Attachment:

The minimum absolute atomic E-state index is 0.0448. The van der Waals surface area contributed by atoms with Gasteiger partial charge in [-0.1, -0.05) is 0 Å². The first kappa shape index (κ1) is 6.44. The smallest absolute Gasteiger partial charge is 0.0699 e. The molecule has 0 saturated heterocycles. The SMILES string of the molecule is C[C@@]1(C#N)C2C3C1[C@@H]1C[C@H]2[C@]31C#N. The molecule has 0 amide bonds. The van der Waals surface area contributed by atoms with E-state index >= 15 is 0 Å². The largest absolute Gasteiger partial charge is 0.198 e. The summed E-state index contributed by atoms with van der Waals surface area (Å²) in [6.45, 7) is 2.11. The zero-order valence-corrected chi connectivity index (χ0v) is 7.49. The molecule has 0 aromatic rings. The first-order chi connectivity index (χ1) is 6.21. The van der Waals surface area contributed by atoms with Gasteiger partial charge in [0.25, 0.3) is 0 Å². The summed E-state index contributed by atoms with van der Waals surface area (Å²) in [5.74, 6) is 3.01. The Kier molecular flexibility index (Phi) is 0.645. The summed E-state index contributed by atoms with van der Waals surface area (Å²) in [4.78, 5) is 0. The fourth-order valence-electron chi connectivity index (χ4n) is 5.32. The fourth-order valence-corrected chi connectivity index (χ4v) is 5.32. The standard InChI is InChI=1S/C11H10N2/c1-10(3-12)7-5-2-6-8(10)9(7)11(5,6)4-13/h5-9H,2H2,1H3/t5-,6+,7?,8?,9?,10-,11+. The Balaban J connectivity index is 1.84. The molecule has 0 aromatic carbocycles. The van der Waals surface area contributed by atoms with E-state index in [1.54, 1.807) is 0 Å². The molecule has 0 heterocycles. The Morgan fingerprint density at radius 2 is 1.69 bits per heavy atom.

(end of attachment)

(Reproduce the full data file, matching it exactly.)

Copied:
The minimum absolute atomic E-state index is 0.0448. The van der Waals surface area contributed by atoms with Gasteiger partial charge in [-0.1, -0.05) is 0 Å². The first kappa shape index (κ1) is 6.44. The smallest absolute Gasteiger partial charge is 0.0699 e. The molecule has 0 saturated heterocycles. The SMILES string of the molecule is C[C@@]1(C#N)C2C3C1[C@@H]1C[C@H]2[C@]31C#N. The molecule has 0 amide bonds. The van der Waals surface area contributed by atoms with E-state index >= 15 is 0 Å². The largest absolute Gasteiger partial charge is 0.198 e. The summed E-state index contributed by atoms with van der Waals surface area (Å²) in [6.45, 7) is 2.11. The zero-order valence-corrected chi connectivity index (χ0v) is 7.49. The molecule has 0 aromatic rings. The first-order chi connectivity index (χ1) is 6.21. The van der Waals surface area contributed by atoms with Gasteiger partial charge in [0.25, 0.3) is 0 Å². The summed E-state index contributed by atoms with van der Waals surface area (Å²) in [5.74, 6) is 3.01. The Kier molecular flexibility index (Phi) is 0.645. The summed E-state index contributed by atoms with van der Waals surface area (Å²) in [4.78, 5) is 0. The fourth-order valence-electron chi connectivity index (χ4n) is 5.32. The fourth-order valence-corrected chi connectivity index (χ4v) is 5.32. The standard InChI is InChI=1S/C11H10N2/c1-10(3-12)7-5-2-6-8(10)9(7)11(5,6)4-13/h5-9H,2H2,1H3/t5-,6+,7?,8?,9?,10-,11+. The Balaban J connectivity index is 1.84. The molecule has 0 aromatic carbocycles. The van der Waals surface area contributed by atoms with E-state index in [1.54, 1.807) is 0 Å². The molecule has 0 heterocycles. The Morgan fingerprint density at radius 2 is 1.69 bits per heavy atom.